Congress will soon take up reauthorization of the Higher Education Act.  Let’s hope that Congress overhauls it.  If education can not get back on the road to its true meaning, its institutions will only continue to be centers of coercive persuasion, not learning.

Connection Between Riot-Prone Mobs and Cult-like Education

One of many mobs of agitators, angry about the US election results. (Wikipedia)

My article in The Federalist this morning — “Today’s Riot-Prone Mobs are a Product of Today’s Cult-Like Education System” — examines the growth of mindless group think that is fueling so much of the street theater we’re seeing these days.  I believe public education has developed a lot of the hallmarks of cult-like indoctrination, including coercive thought reform, the cultivation of emotional reflexes, and relational aggression against anyone who expresses an unauthorized thought.  Sadly, the agitators have been deployed as cannon fodder to serve the agendas of power elites who are hostile to any truly civil society in which real public discourse can take place.  And the radical education reforms of the past 50 or so years have played a huge role in bringing us to this moment.

Here’s an excerpt from my piece:

“Let’s face it. Today’s street theater is the culmination of decades of radical education revision. The radical Left’s systematic attack on the study of Western Civilization has essentially been an attack against the study of any and all civil societies. It is an attack on the features that make a society civil and free. Those features include freedom of expression, civil discourse, the Socratic method of figuring out truth, value of the individual, and a common knowledge of the classics of history and literature that help us understand what’s universal in the human experience. All of that had to go.

“Now, as we see students marching to demonize as “fascists” proponents of free speech, their ignorance is in full view. This is really a full frontal attack on the rule of law, the Constitution, and a system of checks and balances that guards against the consolidation of centralized power.

“That’s the whole point of the education these students have been fed. In fact, a lot of 1960s agitators, including domestic terrorist Bill Ayers, decided to place their bets on radical education revision. For at least 40 years, Ayers has been devoted to transforming schools from places of actual education to places of coercive thought reform. As Andrew McCarthy recently pointed out in National Review: “It was a comfy fit for him and many of his confederates, once it dawned on them that indoctrination inside the schoolhouse was more effective than blowing up the schoolhouse.”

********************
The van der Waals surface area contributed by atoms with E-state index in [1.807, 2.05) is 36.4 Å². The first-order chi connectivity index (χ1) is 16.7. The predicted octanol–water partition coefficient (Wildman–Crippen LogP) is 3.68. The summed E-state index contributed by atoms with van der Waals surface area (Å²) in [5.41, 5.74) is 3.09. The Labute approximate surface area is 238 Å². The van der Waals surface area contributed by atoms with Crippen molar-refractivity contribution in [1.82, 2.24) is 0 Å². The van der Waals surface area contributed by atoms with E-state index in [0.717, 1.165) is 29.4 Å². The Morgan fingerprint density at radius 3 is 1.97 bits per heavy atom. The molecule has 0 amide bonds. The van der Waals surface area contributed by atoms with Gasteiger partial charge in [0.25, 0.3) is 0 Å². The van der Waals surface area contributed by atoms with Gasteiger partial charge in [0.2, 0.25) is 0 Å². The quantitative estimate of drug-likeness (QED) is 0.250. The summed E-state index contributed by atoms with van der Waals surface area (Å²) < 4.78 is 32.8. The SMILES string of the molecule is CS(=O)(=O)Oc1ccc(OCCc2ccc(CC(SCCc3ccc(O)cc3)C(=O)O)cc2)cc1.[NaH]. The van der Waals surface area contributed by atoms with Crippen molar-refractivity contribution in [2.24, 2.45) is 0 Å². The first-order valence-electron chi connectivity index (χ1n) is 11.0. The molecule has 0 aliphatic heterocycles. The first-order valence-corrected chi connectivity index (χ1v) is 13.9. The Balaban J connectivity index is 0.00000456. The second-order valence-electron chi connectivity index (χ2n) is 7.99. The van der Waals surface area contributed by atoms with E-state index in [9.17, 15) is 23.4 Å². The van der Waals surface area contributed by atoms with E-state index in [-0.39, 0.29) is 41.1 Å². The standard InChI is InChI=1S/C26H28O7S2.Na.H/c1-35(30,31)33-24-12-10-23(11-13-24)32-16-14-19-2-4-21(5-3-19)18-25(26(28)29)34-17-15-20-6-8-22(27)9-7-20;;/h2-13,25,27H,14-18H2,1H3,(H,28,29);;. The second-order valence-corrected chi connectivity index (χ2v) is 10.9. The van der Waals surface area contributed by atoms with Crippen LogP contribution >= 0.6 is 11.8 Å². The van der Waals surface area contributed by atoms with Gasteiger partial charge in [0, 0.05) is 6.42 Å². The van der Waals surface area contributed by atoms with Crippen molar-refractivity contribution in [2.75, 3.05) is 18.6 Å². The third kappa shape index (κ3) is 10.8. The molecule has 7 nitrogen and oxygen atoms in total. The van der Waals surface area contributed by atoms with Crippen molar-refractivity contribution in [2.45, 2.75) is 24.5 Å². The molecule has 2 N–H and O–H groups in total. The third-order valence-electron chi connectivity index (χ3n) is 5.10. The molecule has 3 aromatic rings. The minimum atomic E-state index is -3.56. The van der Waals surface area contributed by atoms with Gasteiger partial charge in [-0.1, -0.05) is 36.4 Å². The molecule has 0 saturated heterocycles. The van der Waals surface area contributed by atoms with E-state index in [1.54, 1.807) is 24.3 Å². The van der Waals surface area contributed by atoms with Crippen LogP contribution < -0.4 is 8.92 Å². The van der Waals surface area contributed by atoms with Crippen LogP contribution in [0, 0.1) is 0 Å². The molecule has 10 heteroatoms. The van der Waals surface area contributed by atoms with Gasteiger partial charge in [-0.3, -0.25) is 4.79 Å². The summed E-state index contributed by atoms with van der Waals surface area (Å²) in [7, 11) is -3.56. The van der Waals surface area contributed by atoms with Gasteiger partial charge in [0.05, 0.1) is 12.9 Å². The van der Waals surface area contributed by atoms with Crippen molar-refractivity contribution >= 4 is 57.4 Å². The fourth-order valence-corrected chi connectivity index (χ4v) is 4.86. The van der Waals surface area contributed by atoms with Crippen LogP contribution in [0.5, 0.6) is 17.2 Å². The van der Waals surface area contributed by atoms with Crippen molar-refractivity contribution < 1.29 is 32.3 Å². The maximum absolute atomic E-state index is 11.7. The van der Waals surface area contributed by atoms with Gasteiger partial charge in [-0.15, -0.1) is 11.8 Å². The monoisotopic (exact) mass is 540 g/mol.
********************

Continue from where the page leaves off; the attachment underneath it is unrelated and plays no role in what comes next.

“If you review the history of radical education reform, it’s clear these agitators have been committing mind arson on the children, undermining their ability to think independently and clearly.”

When you Suspect Propaganda, Here are 10 Questions to Ask Yourself

Bolshevik Vladimir Lenin, agitated the masses and spread propaganda, basically to get people to disempower themselves.

Yesterday I was interviewed about an essay I wrote for the Intercollegiate Review, called “Truth or Propaganda?” and you can click here to read it.  (I’ll post a link to the podcast when I get it.) I wrote the piece in order to help people — particularly college students — understand some of the hallmarks of being propagandized. What does it feel like? How to detect it?

Quite often you can discern propaganda — or political correctness — simply by the shut-in feeling you get when being confronted with it.  So, I came up with a list of ten questions to ask yourself whenever you feel pushed to censor yourself. The first step to overcoming this oppressive state of affairs is to recognize it.  If more people got in the habit of recognizing and then confronting propaganda, we can begin to rebuild a civil and free society.

So, here are 10 questions you might ask yourself when you’re trying to determine if you’re having a real discussion with people or if you’re being propagandized:

  1. Is your natural curiosity being suppressed?
  2. Are you being threatened with slurs or labels?
  3. Do you feel you will be ostracized if you ask a question or express a politically incorrect view?
  4. Do you notice a “herd effect” as people shift their opinions to adapt to a politically correct opinion?
  5. Are you being pigeonholed as a result of your question or opinion?
  6. Do you sense that if you express ideas freely, you will be labeled a nutcase?Do you sense relational aggression at play?
  7. Will others be “triggered” by your opinion?
  8. Are you expected to trade in reality to prop up somebody’s illusion?
  9. Are you tempted to self-censor to avoid social punishment?Or are you tempted to falsify what you believe to gain social rewards?
  10. Do you feel like you’re stuck in a cult?

 

About Blog Dormancy

Asleep at the keyboard. (“Sheila the PC Cat” @ Wikimedia Commons)

My lulls in social media use and posting to my blog come down to two things: aversion and fracturing.

First, I’ve built up quite an aversion to social media. Have you? The sad fact is that we live in an increasingly uncivil society, and the trend line only shows that the vulgarity and hostility fueled by political correctness is getting worse.  That’s not constructive for getting anything done.

The second issue is that extensive internet use — and social media in particular — is disruptive to the process of deep thinking. Constant mental gear shifting has a fracturing effect on the mind. You can read about this phenomenon in Nicholas Carr’s excellent book The Shallows: What the Internet is Doing to Our Brains. I’ve been trying to avoid the constant browsing that the internet and social media require, because so much of what I am trying to explore in my writing requires a very deep focus.